When you work in finance, corporate values and compliance training go hand-in-hand. With so many state and federally mandated policies and regulations, the financial industry relies on custom e-learning activities and skills maintenance to shape the behaviors of their employees. But shaping values like honesty, integrity, and quality, which are often vital to the success of financial organizations, requires a more nuanced approach.
Employee Buy-InValues are the nonconscious implicit motivators that drive feelings, thoughts, and behaviors. The process of shaping values continues throughout life, but it can be a challenge to intentionally shape those values on an organizational level. There are individual forces and social pressures acting on learners that may help or hamper their growth. Brand training can go a long way toward engaging employees and building excitement around a topic, but instilling values within individual employees may require a few additional steps—the first of which is gaining organizational buy-in.
Group psychology describes an event called attitude polarization, which is the tendency of an individual's attitudes to intensify after a group discussion. So, consider channeling social influences to strengthen key values. For example, create social cohorts based around an internal brand influencer. You can also feature current employees in motivational videos to give learners the impression that their peers agree with the training initiative.
Personalization and RelevanceOne of the greatest challenges to creating engaging compliance training is personal relevance. If the training content doesn't resonate with its audience, then it will be far less effective at shaping values and behaviors. Unfortunately, compliance training initiatives tend to be one-size-fits-all content and design formats, so employees are often forced to read through content that doesn't pertain to their individual roles.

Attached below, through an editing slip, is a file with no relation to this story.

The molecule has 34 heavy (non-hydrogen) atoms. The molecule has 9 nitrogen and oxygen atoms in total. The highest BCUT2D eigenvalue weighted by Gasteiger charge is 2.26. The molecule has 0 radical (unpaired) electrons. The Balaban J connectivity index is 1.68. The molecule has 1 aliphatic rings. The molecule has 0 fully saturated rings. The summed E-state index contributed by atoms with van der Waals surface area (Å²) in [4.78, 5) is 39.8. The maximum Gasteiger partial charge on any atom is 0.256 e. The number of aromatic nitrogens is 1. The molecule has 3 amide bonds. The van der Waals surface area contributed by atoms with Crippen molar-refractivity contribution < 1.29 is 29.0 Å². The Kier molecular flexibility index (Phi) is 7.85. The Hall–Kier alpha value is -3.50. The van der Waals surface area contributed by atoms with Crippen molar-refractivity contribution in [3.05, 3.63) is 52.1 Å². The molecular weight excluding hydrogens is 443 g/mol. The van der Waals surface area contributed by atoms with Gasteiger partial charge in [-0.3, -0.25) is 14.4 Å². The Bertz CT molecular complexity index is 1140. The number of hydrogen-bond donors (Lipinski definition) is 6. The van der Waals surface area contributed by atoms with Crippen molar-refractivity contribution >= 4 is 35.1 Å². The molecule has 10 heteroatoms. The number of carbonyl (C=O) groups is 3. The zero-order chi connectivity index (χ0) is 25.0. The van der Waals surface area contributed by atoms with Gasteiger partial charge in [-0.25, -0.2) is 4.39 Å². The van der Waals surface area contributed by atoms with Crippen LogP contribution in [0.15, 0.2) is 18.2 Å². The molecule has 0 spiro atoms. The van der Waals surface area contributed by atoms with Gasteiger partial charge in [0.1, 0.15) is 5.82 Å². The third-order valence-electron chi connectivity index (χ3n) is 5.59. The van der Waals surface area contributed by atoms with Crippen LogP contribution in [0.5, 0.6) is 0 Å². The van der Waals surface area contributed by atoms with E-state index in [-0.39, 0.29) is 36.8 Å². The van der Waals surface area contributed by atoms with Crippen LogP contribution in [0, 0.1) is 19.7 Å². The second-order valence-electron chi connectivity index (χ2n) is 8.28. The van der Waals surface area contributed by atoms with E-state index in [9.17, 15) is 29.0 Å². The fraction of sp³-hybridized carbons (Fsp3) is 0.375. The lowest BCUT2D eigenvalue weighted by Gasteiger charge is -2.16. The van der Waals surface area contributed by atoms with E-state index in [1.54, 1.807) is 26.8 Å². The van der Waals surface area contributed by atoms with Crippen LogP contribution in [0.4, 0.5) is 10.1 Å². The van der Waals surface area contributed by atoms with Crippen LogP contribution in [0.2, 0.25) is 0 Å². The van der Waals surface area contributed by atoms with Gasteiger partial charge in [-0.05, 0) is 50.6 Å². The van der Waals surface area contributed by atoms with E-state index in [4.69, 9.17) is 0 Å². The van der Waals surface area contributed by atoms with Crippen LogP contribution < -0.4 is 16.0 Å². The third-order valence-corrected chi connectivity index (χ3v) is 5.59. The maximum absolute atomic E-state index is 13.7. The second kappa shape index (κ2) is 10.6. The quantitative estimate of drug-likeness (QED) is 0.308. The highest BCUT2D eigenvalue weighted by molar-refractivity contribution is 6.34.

Instead, you should make use of custom e-learning activities with role-based personalization. Research from the University of Dresden found that the impression of personal relevance in training content improves knowledge. Of course, each employee should still receive the same state and federally mandated content. However, you can create learning paths with in-depth custom learning activities that emphasize certain subjects, policies, and procedures based on their relevance to an employee's role.
MaintenanceEven after designing compliance training with strategies for increased knowledge transfer, the learning experience isn't quite done. While course completion or capstones may reflect knowledge acquisition, it may not reflect mastery of those skills. Applied behavioral analysis describes mastery as a number of independent correct responses measured over the course of days or weeks. But without skills mastery, the rate of knowledge and skills retention decreases.
An effective training strategy should also consider tactics to continuously measure performance. For example, learners could complete several variations of the capstone learning activity as training follow-ups. Or consider presenting knowledge-checks with assessments for months to follow the initial training event.